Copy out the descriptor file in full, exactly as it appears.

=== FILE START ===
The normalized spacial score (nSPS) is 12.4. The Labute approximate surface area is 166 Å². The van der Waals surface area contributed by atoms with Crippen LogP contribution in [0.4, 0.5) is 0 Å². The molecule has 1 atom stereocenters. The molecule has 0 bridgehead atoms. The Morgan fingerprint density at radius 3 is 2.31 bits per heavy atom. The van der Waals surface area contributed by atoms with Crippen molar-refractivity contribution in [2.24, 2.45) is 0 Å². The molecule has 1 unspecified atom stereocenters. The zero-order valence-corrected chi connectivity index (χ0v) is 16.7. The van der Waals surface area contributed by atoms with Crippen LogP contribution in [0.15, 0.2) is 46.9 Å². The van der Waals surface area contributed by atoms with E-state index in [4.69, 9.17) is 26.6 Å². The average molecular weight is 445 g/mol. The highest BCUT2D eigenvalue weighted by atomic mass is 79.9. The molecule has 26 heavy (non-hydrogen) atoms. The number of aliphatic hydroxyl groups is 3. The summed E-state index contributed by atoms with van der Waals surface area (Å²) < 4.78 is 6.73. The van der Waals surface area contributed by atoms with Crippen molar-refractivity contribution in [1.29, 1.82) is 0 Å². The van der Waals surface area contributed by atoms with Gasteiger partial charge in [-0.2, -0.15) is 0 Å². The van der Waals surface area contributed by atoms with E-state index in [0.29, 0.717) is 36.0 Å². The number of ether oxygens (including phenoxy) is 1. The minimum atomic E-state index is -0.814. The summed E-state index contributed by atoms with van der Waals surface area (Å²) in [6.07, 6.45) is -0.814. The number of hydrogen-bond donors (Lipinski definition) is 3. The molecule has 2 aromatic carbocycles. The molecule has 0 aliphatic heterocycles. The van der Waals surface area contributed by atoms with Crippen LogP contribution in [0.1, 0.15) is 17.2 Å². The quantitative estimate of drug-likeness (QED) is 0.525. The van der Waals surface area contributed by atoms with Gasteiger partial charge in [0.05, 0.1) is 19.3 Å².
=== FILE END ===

The normalized spacial score (nSPS) is 12.4. The Labute approximate surface area is 166 Å². The van der Waals surface area contributed by atoms with Crippen LogP contribution in [0.4, 0.5) is 0 Å². The molecule has 1 atom stereocenters. The molecule has 0 bridgehead atoms. The Morgan fingerprint density at radius 3 is 2.31 bits per heavy atom. The van der Waals surface area contributed by atoms with Crippen molar-refractivity contribution in [2.24, 2.45) is 0 Å². The molecule has 1 unspecified atom stereocenters. The zero-order valence-corrected chi connectivity index (χ0v) is 16.7. The van der Waals surface area contributed by atoms with Crippen LogP contribution in [0.15, 0.2) is 46.9 Å². The van der Waals surface area contributed by atoms with E-state index in [4.69, 9.17) is 26.6 Å². The average molecular weight is 445 g/mol. The highest BCUT2D eigenvalue weighted by atomic mass is 79.9. The molecule has 26 heavy (non-hydrogen) atoms. The number of aliphatic hydroxyl groups is 3. The summed E-state index contributed by atoms with van der Waals surface area (Å²) < 4.78 is 6.73. The van der Waals surface area contributed by atoms with Crippen molar-refractivity contribution in [1.29, 1.82) is 0 Å². The van der Waals surface area contributed by atoms with Gasteiger partial charge in [-0.2, -0.15) is 0 Å². The van der Waals surface area contributed by atoms with E-state index in [0.29, 0.717) is 36.0 Å². The number of ether oxygens (including phenoxy) is 1. The minimum atomic E-state index is -0.814. The summed E-state index contributed by atoms with van der Waals surface area (Å²) in [6.07, 6.45) is -0.814. The number of hydrogen-bond donors (Lipinski definition) is 3. The molecule has 2 aromatic carbocycles. The molecule has 0 aliphatic heterocycles. The van der Waals surface area contributed by atoms with Crippen LogP contribution in [0.1, 0.15) is 17.2 Å². The quantitative estimate of drug-likeness (QED) is 0.525. The van der Waals surface area contributed by atoms with Gasteiger partial charge in [0.05, 0.1) is 19.3 Å².